This is a guest post written by Ethan Arsht and Raluca Cîrju.

Google Earth Engine is a powerful tool for analyzing and acquiring geographic data. Machine learning experts use Google Earth Engine to identify physical attributes and analyze patterns, in areas including forestry, farmland, ice coverage, and weather. Unfortunately, documentation and examples on using Google Earth Engine, especially via its Python API, are limited. Here, we will show you how to use Google Earth Engine to acquire Roboflow-ready images from the Sentinel-2 satellite straight to your Google Drive.

Snowy Des Moines, Iowa.

Sign Up for Google Earth Engine

First, you will need to authenticate your information with Google Earth Engine. You can provide your authentication information here. Typically, it will take approximately 10 minutes before you receive your account information.

Connecting to Google Earth Engine

Once you have your account information, you have two ways to access Google Earth Engine.

  • First, Google Earth Engine has a built-in IDE which you can access here. This interface allows users to write JavaScript code to access Google Earth Engine. If your script has a visual output, it will appear directly on the world map included in the IDE.
  • However, we will focus on the second way to access Google Earth Engine: the Python API.

Python API Access to Google Earth Engine

From here, you can follow along in this notebook.

We start by installing the accompanying earthengine package and authenticate to the Earth Engine API (code cell [2] in notebook). We will then follow a link provided by Google and accept certain permissions to acquire our authentication code. We will also authenticate to Google Drive, using a similar process (cell [3]).

Before we go further in exporting images, we have to understand how the underlying data in Google Earth functions.

  • Google Earth (and Google Earth Engine) is built on photographs from satellites and airplanes.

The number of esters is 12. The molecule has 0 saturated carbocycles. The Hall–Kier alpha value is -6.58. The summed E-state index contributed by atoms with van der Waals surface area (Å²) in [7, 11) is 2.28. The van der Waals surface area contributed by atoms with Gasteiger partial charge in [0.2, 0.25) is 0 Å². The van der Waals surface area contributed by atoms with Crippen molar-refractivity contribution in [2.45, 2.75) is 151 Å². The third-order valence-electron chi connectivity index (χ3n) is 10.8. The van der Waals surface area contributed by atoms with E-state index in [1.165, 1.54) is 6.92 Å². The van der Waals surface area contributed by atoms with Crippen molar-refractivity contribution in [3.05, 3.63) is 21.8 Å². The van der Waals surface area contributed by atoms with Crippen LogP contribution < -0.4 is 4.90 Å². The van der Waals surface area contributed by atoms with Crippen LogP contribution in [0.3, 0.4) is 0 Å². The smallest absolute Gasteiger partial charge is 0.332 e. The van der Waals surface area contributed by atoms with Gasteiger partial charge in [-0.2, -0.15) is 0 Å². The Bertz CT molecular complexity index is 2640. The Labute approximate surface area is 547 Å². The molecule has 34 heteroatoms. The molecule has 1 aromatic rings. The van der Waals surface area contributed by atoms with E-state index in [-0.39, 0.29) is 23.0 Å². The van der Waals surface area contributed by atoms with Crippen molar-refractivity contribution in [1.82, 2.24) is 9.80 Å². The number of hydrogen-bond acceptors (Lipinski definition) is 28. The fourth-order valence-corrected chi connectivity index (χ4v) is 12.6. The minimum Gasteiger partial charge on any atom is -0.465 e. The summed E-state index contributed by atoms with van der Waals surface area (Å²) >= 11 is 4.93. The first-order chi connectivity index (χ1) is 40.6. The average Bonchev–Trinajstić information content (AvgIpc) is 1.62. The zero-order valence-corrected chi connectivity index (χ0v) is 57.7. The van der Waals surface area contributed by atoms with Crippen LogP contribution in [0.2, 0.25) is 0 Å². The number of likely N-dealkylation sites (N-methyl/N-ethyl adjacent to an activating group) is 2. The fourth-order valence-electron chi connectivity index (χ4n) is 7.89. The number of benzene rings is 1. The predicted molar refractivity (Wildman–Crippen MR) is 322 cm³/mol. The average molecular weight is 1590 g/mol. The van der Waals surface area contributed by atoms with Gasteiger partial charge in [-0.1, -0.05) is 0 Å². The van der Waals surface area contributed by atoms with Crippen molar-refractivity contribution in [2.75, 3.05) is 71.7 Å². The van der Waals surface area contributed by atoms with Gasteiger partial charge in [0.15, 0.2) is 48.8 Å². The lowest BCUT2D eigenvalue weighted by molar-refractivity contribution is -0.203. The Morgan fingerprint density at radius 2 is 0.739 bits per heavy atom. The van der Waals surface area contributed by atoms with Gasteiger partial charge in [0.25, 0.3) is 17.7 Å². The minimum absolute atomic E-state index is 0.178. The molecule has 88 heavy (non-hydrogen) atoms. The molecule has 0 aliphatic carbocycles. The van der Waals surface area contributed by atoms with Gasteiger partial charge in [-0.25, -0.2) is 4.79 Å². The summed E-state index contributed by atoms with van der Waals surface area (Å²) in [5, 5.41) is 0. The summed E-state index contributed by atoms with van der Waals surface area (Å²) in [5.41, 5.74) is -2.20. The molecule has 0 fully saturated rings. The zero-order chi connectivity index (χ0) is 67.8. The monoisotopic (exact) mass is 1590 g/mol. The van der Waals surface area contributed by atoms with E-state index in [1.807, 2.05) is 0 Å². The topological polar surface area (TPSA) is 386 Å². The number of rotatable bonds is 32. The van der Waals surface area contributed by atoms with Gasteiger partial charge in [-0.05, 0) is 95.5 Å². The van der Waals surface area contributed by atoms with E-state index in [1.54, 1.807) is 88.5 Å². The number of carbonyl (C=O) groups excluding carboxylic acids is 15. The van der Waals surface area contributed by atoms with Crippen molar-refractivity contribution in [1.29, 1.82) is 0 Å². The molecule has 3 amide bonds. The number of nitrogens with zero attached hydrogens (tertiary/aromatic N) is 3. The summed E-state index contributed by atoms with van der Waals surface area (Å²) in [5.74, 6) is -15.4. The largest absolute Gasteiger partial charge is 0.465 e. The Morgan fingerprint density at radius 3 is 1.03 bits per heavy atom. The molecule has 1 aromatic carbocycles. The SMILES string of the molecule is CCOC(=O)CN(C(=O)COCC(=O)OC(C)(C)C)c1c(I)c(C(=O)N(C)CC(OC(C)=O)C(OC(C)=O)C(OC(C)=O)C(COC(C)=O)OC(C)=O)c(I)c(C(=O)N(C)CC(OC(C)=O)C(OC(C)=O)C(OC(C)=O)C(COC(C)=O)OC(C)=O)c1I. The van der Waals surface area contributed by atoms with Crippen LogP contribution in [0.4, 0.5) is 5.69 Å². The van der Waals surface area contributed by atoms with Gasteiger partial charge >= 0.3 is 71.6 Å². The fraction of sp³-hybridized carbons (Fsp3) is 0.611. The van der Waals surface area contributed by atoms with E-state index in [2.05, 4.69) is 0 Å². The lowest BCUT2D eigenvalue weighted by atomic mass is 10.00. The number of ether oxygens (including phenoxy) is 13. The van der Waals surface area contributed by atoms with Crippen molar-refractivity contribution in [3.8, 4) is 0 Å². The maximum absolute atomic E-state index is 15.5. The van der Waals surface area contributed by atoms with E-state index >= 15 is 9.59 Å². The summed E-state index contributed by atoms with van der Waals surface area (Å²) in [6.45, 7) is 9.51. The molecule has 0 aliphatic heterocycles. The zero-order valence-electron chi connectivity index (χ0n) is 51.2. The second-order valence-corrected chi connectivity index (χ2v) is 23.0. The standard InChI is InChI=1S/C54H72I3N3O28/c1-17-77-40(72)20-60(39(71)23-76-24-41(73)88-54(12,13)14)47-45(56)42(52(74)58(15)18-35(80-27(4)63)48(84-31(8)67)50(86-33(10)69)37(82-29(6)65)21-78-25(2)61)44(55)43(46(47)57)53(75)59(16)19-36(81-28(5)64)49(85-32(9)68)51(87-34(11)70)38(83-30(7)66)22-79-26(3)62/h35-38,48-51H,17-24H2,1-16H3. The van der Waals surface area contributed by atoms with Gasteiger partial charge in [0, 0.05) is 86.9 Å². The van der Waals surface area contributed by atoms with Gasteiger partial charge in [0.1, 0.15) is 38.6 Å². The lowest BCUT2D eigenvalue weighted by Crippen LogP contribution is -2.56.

• Each one of these photographs, or tiles, covers part of the Earth.
  • When we view Google Earth in the browser, we are viewing these tiles aligned with one another.

However, when using Google Earth Engine, we need to specify which tile we want to export before proceeding with the export. You can read more about the data in Google Earth Engine here.

For this example, we will export an image of Des Moines, Iowa – the birthplace of Roboflow! Our goal is to find a Sentinel-2 tile that includes Des Moines, is relatively recent, and has the fewest clouds.

To do so, we write one line of code with the following steps:

  1. Specify that we want to use Sentinel tiles.
  2. Filter to Sentinel tiles that cover a point in the center of Des Moines.
  3. Filter to tiles that were photographed by Sentinel satellites in the year 2020.
  4. Select the tiles with the least cloudiness, so we have the clearest possible image.
tile = ee.ImageCollection('COPERNICUS/S2_SR')\
         .filterDate('2020-01-01', '2020-12-31')\

This provides us with one image (cell [6] in notebook). From there, we can specify a region and export it to a raster. However, this image contains several layers, as shown below:

Credit: ARCGIS.

We will export the raw image of the Earth’s surface, which means we need to work with bands 2 (blue), 3 (green), and 4 (red). With these three bands, an image viewer can display a color image (cell [7]).

Finally, we specify the region we want to export (cell [8]). We don’t need the entire tile, so we create a bounding box that specifies the coordinates for the city of Des Moines. With that, Google Earth Engine exports only the area that we want, rather than the entire photograph from Sentinel-2.

Export Images to Google Drive

We’re ready to export. The export will take place on Google Earth Engine’s server, but we can interface with the server from Python. The export job has several parameters (cell [9]). Note that, because the job runs on Google Earth’s servers, we may not receive an error message if there are any problems.

To complete the export, we execute the code on Google Earth’s servers and wait for it to become inactive (cell [10]). Then we can check out our image in Google Drive. If you’ve followed the steps in the notebook, it should look something like this:

Snowy Des Moines, Iowa.

And that's it! Following the above steps and linked notebook, you should be able to use Google Earth Engine to generate satellite images. These images are ready to read directly into Roboflow – just upload those files directly!